Guest Author

July 15, 2008

Andy Harper - A Journey With Carl Swoboda of Safari Yellowstone

I recently read your interview with Carl Swoboda of Safari Yellowstone posted on April 16th. Since I was heading to Yellowstone in June with my family, I decided to give him a call and set up a wildlife safari. My wife and I had been to Yellowstone 10 years ago and did not see any wolves. I wanted to make sure that did not happen again. When I talked to Carl, he said that he had seen wolves more than 1000 days in a row and expected to find wolves for us, no problem.

Elk and Wolf on a ridge (Photo: Andy Harper)

Our experience with Carl was fantastic. Although we had been fortunate to see wolves the night before in Lamar Valley, we were anxious to go out again.

Our day with Carl began with a grueling 4:30am wake up call and early morning drive to Mammoth Hot Springs. On the way, we had a rare opportunity to see a grizzly at close range. Of course, it was one of the only times my camera was beyond my reach in the back of the car.

Once we reached our rendezvous point with Carl, we traveled about an hour to the Lamar Valley. We were fortunate enough to see about 12-14 wolves, the majority from the Druid pack, and 1 or 2 outsiders. According to Carl, a bison had died a few days ago of natural causes and the Druid's had been feeding on it on and off for days. The diversity of wildlife this bison carcass attracted while we were there was amazing. At one point, a lone black wolf was feeding when a huge grizzly came lumbering across the valley floor straight for the carcass. We expected the wolf would be chased off, but surprisingly the griz and the wolf simply shared the carcass, along with numerous hungry ravens. Once the griz had its fill, numerous other wolves from the pack showed up for breakfast. Dozens of us were perched next to the road, nearly a mile away, peering through spotting scopes and binoculars at this incredible show. Then Carl told us to turn around. He had heard the howls of the rest of the Druid pack behind us. They were up on a ridge, chasing an elk as she defended her young one. She was very aggressive with the wolves and they finally gave up, realizing they had an easy meal waiting for them across the road.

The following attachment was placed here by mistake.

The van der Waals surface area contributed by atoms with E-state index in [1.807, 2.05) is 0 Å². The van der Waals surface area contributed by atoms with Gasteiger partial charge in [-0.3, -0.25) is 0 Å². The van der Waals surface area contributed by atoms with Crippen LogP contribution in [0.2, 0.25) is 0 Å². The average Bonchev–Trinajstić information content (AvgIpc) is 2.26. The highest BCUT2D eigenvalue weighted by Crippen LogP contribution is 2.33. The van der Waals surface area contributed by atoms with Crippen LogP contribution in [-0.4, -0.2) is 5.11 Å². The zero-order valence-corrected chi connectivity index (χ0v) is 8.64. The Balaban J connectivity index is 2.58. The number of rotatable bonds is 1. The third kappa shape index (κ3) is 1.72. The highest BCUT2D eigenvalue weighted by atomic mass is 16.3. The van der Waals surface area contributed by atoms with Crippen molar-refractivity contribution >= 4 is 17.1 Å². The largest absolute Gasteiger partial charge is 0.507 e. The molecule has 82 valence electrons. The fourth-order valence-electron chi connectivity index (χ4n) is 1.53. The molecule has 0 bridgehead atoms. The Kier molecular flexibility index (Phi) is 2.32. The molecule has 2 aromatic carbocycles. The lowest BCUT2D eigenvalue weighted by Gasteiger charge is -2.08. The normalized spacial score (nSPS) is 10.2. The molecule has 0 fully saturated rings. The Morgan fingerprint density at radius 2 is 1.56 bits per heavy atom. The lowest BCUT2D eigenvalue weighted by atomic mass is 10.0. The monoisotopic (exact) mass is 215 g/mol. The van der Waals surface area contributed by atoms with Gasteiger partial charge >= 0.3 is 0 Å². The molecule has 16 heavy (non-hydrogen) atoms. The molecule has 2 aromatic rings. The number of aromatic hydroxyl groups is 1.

Wolf in Yellowstone (Photo: Andy Harper)

The Druid's on the ridge howled and those on the valley floor at the carcass returned their calls, one of the most beautifully haunting sounds I have ever heard. A few moments later, we found ourselves in a awkward position. As the remainder of the pack suddenly emerged from the brush and were standing about 100 yards from our vehicle. They wanted to cross the road near our parked vehicle. Carl packed us up and moved us out of their way so they could cross the road. 

I was able to capture a few precious shots of the pack at close range before we moved. We watched in awe, as the wolves crossed into the valley, easily navigated the river and came out on the far banks shaking the frigid water from their fur. We laughed as they chased each other, while they dashed up the hillside towards the rest of the pack. They were warmly greeted at their feeding site. They were together again, secure with their pack. It was clear they enjoyed their life in Yellowstone's Lamar Valley.

We watched for most for the morning through Carl's spotting scopes. We thoroughly enjoyed their antics. Then towards the end of the morning we packed up as the wolves slowly made their way for a mid-day nap.

Although they are wild animals, they reminded me at times of my two dogs at home and how they love to run, hunt and play. I was surprised to see first hand how skittish they are of humans – they are definitely not the ruthless killers portrayed by some. Sure they take what they need to eat, but they are an important part of the ecosystem. There are times when weaker animals are taken by wolves. It's sad, but life in Yellowstone is not a Disney Movie. As humans, it is not up to us to upset the balance of nature because some may fear wolves or feel they are competing for trophy species like elk. Now that the wolves are back, we are seeing a more balanced ecosystem.

Wolves are amazing animals that need to be protected. Through my experience in June, I feel I have been initiated into the coolest fraternity on the planet and now I'm a wolf lover too! Let's manage them and learn to live together. Thanks for introducing me to Carl. It was an experience of a lifetime!

-Andy Harper


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